A bit of a quiz today, to get in the mood as we begin our "KDFC Goes to the Movies" celebration. Can you identify all seventeen films represented here?
(To see the answers, click and drag below to make them visible)
Raiders of the Lost Ark
Bridge on the River Kwai
Out of Africa
North by Northwest
Gone With the Wind
The Great Escape
Dances With Wolves
The Magnificent Seven
Friday, February 13
There's a pairing of the music of Venice and Buenos Aires in the next concerts by the Marin Symphony this Sunday and Tuesday, as they present "Eight Seasons" - with Vivaldi's four concerti, and Astor Piazzolla's The Four Seasons of Buenos Aires. Music Director Alasdair Neale gives a preview of the concert, which will shine the spotlight on the soloist for both works, Jeremy Constant, celebrating his 20th season as concertmaster for the orchestra.
The two works seem like a natural pairing, given the titles, but the Piazzolla works weren't originally conceived as a set, let alone a complement to Vivaldi's concerti. They started as individual tangos, which he would play (on the bandoneon) with his quintet. They came together as a natural pairing (including some winking quotations from the Vivaldi) when they were arranged for string orchestra in the late 1990s. Sometimes they're played on opposite halves of a concert, but Alasdair Neale wanted to alternate. "I think that’s the best way of really shaking things up – we see a season through Piazzolla’s eyes, and then we see the same season through Vivaldi’s eyes. I think it’s a better way of approaching doing those two pieces rather than doing...Vivaldi in one half and Piazzolla in the other. It provides more of a jolt."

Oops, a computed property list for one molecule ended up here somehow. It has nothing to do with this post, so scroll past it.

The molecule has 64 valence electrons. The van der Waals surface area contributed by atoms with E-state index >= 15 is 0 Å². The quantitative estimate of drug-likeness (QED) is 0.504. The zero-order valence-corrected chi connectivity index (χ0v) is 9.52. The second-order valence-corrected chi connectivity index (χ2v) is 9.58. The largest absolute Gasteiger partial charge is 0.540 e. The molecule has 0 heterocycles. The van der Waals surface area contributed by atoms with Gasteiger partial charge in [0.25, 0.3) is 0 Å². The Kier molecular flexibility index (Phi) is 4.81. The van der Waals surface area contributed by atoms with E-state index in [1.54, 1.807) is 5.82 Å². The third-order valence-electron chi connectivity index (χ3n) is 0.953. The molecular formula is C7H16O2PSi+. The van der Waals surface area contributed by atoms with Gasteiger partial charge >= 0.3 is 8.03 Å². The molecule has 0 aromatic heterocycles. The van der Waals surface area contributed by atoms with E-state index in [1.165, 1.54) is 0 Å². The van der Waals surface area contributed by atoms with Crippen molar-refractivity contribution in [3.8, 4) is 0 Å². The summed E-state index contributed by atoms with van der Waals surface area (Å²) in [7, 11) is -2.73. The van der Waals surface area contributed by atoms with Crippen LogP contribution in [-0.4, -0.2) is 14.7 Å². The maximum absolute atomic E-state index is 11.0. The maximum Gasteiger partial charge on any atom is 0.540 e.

Jeremy Constant won't have a chance to rest during the performance. "It’s a tour-de-force," Neale says. "When I invited Jeremy to do that, I said ‘You need to think long and hard about it,’ and he said, I know, I know…’ I said, ‘Because this is you carrying the entire show, and that’s two forty minute pieces, but it’s a great opportunity for you to be showcased in your 20th year as concertmaster.’ And I’m very happy to say he’s up to the challenge." And so are the other players in the orchestra. "The trick is going to be able to turn on a dime because obviously when you see the music through the filter of Argentine tango, that’s a very different stylistic and technical approach for everybody – not just Jeremy, but the rest of us too – than when you turn back and go to Vivaldi. It’s very easy to get complacent with a piece like Four Seasons, because we hear it in elevators all the time. It is a thoroughly original and gripping piece in the right hands. But I think it always helps to shed new light on it, and force the audience into viewing it in a different way."
Friday, February 6
The NPR show From the Top will be coming to the San Francisco Conservatory of Music, for a taping on Valentine's Day with a lineup of performers from their pre-college division, in addition to some special alumni guests. Soprano Lisa Delan and cellist Matt Haimovitz will be joined by an ensemble of student cellists for an excerpt from Angel Heart, and in the lead up to the taping they each have a concert that will also include host Christopher O'Riley. (The From the Top episode will air in early March.)
Lisa Delan says the timing for all of these events was rather miraculous: "It was either serendipity, the good will of the universe, or my stubborn tenaciousness, but Matt was already going to come out and play on my concert on the 11th, since we’re premiering works that Luna [Pearl Woolf, Haimovitz's wife] had written for us, a cycle on Rumi poems." And she knew that both the Conservatory and From the Top wanted to arrange a taping of the show, focusing on the younger students. "It seemed like the date was already in the air, it fit in perfectly, which also facilitated Chris coming out and to play the Rumi premiere, and Matt and Chris subsequently scheduling the Beethoven concert. So it was just a beautiful and unusual confluence of events that actually worked out." On Tuesday evening, Haimovitz and O'Riley will play works from their new CD, of the complete sonatas and variations which they've entitled "BEETHOVEN, period." They'll join Lisa Delan the next night, for her Alumni Series recital in the new songs by Luna Pearl Woolf, on a concert that will also have Jake Heggie accompanying songs he wrote for her, and with pianists Kevin Korth and Robert Schwartz, pieces by Gordon Getty and David Garner. There wil also be a world premiere of a new work by John Corigliano, the first of a set that Delan, Haimovitz and O'Riley are curating that blends existing non-classical songs with new works.